Unfortunately, there is only a narrow range of plants that truly pump out the flowers over several months.

NEIL ROSS/NZ GARDENER Epidendrum radicans the crucifix orchid is a terrestrial from central America. They come in a range of colours and sizes, and all have an incredibly long flowering period – for much of the year in the frost-free regions where they grow easily if you provide plenty of sun and a mounded soil rich in bark and grit for their aerial roots to perch on. They look great combined with lush foliage of phormiums, aloes and cycads.

* Power flowers: best blooms for maximum impact
* Is this the easiest colourful cut-flower for summer?
* Pelargoniums vs geraniums: can you tell the difference?

​Many of the bedding plants which, being naturally shortlived annuals, make the most of their brief hour upon the stage by pumping out the colour. The secret to assisting any plant like this in giving you a longer show is to pay weekly attention to watering, deadheading and feeding with a high potash fertiliser. The deadheading prevents it from thinking its reproductive job is done, that it can kick back and enjoy an early retirement. Deadheading is like anti-ageing cream for plants and it’s fun to do – just invest in some wickedly sharp scissors.

NEIL ROSS/NZ GARDENER Rosa ‘Gertrude Jekyll’. One of many modern roses bred to give at least three repeat performances in the growing year as well as a knockout scent – the best in the business. Regular deadheading is essential to bring on the next wave of bloom along with a good feed and plenty of water. Like many David Austin roses, ‘Gertrude’ can be trained as a bush or allowed to spiral up a post onto a pergola as a compact climber.

With annual bedding, the removal of spent flowers keeps a continual froth of bloom coming but other plants tend to flower in waves once deadheaded. Roses such as ‘Gertrude Jekyll’ behave like this; take away the spent flowers and after a few weeks’ lull you will be treated to a second, third, even a fourth encore in a good year.

Alstroemerias, also known as Lily of the Incas, are popular vase fillers.

​Alstroemerias make a great cut bloom but they flower in peaks and troughs.

Other plants require a bit of more severe grooming to keep the show going – a severe haircut after their first flush (leaves, stems everything) may elicit a welcome repeat performance. The likes of catmint, delphinium and geraniums are like this while other perennials – once cut back – make fresh leaves but refuse to give you another bloom in the same year. Classics such as Alchemilla mollis and aquilegias are like this – you just have to learn which ones repeat and which don’t.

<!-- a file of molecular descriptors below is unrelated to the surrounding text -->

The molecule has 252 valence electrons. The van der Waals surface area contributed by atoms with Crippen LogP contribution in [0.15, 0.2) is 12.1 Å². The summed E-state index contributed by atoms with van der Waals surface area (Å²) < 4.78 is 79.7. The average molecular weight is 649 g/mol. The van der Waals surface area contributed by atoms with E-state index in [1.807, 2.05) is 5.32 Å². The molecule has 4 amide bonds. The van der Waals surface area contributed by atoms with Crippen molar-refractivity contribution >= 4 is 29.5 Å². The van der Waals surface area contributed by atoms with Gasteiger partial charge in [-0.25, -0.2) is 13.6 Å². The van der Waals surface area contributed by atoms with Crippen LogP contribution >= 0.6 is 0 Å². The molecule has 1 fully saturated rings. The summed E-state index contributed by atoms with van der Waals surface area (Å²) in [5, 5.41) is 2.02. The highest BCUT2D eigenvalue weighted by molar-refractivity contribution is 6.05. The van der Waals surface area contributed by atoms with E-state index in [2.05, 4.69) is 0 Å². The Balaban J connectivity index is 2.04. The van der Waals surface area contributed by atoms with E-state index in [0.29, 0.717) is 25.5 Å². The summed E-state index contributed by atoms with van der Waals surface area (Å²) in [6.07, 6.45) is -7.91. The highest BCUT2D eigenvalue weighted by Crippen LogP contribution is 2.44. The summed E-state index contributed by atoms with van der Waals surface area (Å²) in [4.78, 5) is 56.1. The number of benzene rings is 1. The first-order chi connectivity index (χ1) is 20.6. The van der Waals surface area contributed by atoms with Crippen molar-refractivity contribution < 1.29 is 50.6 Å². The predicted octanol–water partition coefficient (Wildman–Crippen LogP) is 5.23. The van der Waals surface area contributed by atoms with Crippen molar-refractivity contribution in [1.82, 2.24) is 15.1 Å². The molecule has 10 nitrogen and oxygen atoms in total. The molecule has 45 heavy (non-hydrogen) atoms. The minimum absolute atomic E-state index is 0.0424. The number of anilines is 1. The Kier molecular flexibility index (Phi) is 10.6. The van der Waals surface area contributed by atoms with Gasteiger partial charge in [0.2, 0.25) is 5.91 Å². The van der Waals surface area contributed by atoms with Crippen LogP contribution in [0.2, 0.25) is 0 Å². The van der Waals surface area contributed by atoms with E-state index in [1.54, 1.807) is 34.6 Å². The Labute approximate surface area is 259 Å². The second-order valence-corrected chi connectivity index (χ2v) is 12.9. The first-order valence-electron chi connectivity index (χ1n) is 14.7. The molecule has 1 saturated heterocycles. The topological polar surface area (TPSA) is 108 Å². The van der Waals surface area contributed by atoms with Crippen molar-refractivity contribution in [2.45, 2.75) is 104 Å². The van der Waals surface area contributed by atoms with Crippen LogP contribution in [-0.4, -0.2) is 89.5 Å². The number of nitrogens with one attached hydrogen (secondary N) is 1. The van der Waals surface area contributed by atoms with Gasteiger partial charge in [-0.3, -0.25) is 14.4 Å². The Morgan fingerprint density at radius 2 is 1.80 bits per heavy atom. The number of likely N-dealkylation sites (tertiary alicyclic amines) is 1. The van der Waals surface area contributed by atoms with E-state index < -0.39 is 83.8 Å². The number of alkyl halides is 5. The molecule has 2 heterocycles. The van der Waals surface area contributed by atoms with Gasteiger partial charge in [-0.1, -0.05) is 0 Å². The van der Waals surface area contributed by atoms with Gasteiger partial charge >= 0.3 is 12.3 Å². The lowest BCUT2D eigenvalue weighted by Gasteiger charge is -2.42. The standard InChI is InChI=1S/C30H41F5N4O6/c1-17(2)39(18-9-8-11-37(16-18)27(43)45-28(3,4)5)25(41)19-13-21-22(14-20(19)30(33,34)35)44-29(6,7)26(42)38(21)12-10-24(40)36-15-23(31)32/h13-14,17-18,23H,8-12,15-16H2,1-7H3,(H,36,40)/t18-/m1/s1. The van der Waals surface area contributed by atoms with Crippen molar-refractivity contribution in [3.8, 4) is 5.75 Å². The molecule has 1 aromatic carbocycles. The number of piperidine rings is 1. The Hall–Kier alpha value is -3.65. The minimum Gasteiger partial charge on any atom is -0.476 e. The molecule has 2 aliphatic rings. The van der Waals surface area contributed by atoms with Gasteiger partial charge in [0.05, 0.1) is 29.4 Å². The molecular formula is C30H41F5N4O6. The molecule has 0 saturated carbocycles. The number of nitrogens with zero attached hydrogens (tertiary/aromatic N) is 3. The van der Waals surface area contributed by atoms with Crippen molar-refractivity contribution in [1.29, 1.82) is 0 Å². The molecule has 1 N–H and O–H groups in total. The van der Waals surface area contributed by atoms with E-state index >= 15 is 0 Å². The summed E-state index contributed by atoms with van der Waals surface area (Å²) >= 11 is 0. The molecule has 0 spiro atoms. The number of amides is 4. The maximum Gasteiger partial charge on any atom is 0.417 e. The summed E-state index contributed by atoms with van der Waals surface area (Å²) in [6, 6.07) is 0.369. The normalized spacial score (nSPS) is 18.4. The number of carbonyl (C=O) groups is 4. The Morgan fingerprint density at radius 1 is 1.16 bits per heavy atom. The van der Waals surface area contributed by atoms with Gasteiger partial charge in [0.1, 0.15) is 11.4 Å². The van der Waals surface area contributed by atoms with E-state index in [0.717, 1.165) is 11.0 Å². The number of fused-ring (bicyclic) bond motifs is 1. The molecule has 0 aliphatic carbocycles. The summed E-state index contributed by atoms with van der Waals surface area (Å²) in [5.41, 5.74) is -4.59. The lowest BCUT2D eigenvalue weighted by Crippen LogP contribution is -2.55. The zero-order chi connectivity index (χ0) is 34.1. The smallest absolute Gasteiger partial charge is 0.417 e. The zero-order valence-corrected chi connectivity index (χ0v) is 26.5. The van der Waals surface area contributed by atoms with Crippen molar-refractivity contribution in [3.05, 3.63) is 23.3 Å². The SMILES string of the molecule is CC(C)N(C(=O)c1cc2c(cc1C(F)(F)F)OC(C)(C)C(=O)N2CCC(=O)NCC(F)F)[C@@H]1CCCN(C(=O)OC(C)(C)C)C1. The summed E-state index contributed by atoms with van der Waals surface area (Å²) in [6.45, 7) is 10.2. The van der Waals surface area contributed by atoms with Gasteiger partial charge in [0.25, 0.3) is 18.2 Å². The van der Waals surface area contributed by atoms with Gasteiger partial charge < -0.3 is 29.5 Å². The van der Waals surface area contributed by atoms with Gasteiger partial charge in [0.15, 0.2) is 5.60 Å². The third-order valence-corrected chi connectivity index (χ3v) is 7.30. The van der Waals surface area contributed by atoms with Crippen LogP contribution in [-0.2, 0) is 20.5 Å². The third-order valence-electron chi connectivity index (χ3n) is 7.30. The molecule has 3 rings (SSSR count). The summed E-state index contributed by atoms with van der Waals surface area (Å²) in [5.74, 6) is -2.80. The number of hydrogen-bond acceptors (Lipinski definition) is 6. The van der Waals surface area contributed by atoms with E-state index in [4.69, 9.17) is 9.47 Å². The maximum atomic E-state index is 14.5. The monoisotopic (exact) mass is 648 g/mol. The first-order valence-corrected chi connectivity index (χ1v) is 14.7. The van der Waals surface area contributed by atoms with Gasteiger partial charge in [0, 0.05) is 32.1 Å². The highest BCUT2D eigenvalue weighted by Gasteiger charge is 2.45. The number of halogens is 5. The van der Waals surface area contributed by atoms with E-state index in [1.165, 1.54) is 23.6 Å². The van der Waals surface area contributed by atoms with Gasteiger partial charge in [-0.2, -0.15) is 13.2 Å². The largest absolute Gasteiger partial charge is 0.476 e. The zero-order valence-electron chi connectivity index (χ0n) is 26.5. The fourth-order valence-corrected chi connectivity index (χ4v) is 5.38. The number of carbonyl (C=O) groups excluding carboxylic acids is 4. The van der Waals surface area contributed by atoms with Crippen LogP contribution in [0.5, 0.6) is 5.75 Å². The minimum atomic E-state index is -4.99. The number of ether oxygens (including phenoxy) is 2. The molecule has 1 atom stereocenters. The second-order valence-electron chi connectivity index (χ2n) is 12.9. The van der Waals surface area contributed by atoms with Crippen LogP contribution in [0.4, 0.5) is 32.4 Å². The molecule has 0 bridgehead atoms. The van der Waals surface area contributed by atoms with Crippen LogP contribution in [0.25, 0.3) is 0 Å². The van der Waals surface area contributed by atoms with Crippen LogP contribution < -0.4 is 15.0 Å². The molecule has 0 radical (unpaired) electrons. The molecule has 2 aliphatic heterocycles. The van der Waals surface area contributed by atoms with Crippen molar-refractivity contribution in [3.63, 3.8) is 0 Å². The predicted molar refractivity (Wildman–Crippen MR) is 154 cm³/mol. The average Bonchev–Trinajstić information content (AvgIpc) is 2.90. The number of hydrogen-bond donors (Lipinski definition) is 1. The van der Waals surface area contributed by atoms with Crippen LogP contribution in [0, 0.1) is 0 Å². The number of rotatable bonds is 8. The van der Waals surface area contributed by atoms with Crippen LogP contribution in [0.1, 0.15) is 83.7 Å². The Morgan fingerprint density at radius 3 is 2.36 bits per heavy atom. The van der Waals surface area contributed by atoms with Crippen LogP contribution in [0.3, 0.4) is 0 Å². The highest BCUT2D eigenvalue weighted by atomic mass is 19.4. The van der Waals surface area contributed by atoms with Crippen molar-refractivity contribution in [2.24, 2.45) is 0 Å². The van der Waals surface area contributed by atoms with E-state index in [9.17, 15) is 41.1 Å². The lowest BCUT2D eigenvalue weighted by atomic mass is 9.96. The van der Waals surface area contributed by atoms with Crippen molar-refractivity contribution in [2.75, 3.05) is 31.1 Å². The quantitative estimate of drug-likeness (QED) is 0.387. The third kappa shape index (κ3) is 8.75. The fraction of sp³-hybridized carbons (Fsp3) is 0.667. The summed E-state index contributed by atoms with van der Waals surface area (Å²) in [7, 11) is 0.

NEIL ROSS/NZ GARDENER Fuchsia magellanica ‘Versicolor’. This hardy and elegant form of shrubby fuchsia has smoky grey leaves and elegant tapered flowers. All fuchsias are long-performing stalwarts of the summer garden and extra useful because they deadhead themselves – less work for the gardener! I always plant them up a bank or on a terrace wall where you can look up at those glowing tassels. Just prune them to the ground each spring.

A good trick to avoid the work of deadheading is to go for sterile plants which shed their own flowers and so stay young and constantly blooming – the likes of fuchsias and abutilons behave in this way and look better for it.

Another trick is to choose plants where each individual bloom lasts for a long time. The showy bracts of flowering dogwoods (Cornus), bougainvillea and hydrangeas are not true petals and tend to keep their colour longer. Double flowers last longer than singles too.

But arguably the best sort of flowers simply flower, and flower selflessly, and don’t ask for you to do anything. Here I would include shrubby salvias and potentillas, wide-mouthed mats of gazania, wafting veils of bee-humming Verbena bonariensis, and exotic kangaroo paws and crucifix orchids. These are the rarest of treasures sent to delight while I salute them by tipping my hat from the comfort of a sunlounger.

NZ Gardener

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Roses: Plant Care and Collection of Varieties

Roses are shrubs with prickly stems, pinnate compound leaves, and ornamental flowers, usually fragrant. This standard definition conveys none of the charm that has inspired poets, painters, sculptors, architects, and designers for centuries. The rose may be the most prominent plant in the arts, decor, and symbolism.
Roses have been cultivated for more than 5,000 years and are native only to the northern hemisphere: Europe, North America, East Asia, and the Middle East. They were grown as ornamental plants as far back as the 6th century BC in China. In Europe they were first grown for use in perfume and other cosmetics and as health aids, but their ornamental value was soon recognized and appreciated.
Rose breeding began in Europe in the 17th century. Most of the OGRs (Old Garden Roses) of that time were once-blooming shrubs in shades of white, pink, or red. The introduction of more and more species roses and the China and Tea groups into breeding practices produced reblooming roses in every color but true blue, with blooms of various shapes and sizes, ultimately resulting in thousands of cultivars meeting every conceivable aesthetic preference.

About roses